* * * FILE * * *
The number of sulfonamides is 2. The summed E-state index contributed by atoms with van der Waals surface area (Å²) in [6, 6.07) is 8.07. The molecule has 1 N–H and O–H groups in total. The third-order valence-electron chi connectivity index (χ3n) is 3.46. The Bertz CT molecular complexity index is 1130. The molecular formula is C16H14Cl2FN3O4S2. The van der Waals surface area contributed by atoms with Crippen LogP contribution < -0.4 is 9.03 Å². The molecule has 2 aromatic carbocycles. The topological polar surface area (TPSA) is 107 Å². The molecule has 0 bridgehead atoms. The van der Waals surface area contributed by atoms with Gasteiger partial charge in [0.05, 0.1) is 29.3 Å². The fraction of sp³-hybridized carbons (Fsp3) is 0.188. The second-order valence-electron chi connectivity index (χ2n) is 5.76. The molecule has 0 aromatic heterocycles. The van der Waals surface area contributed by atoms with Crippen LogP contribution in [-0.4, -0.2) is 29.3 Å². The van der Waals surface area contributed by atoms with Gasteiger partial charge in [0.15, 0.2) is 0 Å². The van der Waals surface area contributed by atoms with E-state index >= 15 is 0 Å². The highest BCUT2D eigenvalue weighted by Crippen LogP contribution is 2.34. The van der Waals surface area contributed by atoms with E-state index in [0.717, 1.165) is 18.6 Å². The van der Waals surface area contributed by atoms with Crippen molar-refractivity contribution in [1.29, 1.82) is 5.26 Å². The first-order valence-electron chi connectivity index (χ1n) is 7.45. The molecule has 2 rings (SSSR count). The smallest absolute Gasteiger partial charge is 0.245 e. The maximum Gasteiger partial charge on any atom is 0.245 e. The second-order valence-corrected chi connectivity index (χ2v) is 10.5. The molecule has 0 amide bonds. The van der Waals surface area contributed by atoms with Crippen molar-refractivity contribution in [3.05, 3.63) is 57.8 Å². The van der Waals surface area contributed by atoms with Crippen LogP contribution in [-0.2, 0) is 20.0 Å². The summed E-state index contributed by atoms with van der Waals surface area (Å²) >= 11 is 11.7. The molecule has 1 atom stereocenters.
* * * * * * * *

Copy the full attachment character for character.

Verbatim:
The number of sulfonamides is 2. The summed E-state index contributed by atoms with van der Waals surface area (Å²) in [6, 6.07) is 8.07. The molecule has 1 N–H and O–H groups in total. The third-order valence-electron chi connectivity index (χ3n) is 3.46. The Bertz CT molecular complexity index is 1130. The molecular formula is C16H14Cl2FN3O4S2. The van der Waals surface area contributed by atoms with Crippen LogP contribution < -0.4 is 9.03 Å². The molecule has 2 aromatic carbocycles. The topological polar surface area (TPSA) is 107 Å². The molecule has 0 bridgehead atoms. The van der Waals surface area contributed by atoms with Gasteiger partial charge in [0.05, 0.1) is 29.3 Å². The fraction of sp³-hybridized carbons (Fsp3) is 0.188. The second-order valence-electron chi connectivity index (χ2n) is 5.76. The molecule has 0 aromatic heterocycles. The van der Waals surface area contributed by atoms with Crippen LogP contribution in [-0.4, -0.2) is 29.3 Å². The van der Waals surface area contributed by atoms with Gasteiger partial charge in [0.15, 0.2) is 0 Å². The van der Waals surface area contributed by atoms with E-state index >= 15 is 0 Å². The highest BCUT2D eigenvalue weighted by Crippen LogP contribution is 2.34. The van der Waals surface area contributed by atoms with E-state index in [0.717, 1.165) is 18.6 Å². The van der Waals surface area contributed by atoms with Crippen molar-refractivity contribution in [1.29, 1.82) is 5.26 Å². The first-order valence-electron chi connectivity index (χ1n) is 7.45. The molecule has 2 rings (SSSR count). The smallest absolute Gasteiger partial charge is 0.245 e. The maximum Gasteiger partial charge on any atom is 0.245 e. The second-order valence-corrected chi connectivity index (χ2v) is 10.5. The molecule has 0 amide bonds. The van der Waals surface area contributed by atoms with Crippen molar-refractivity contribution in [3.05, 3.63) is 57.8 Å². The van der Waals surface area contributed by atoms with Crippen LogP contribution in [-0.2, 0) is 20.0 Å². The summed E-state index contributed by atoms with van der Waals surface area (Å²) >= 11 is 11.7. The molecule has 1 atom stereocenters.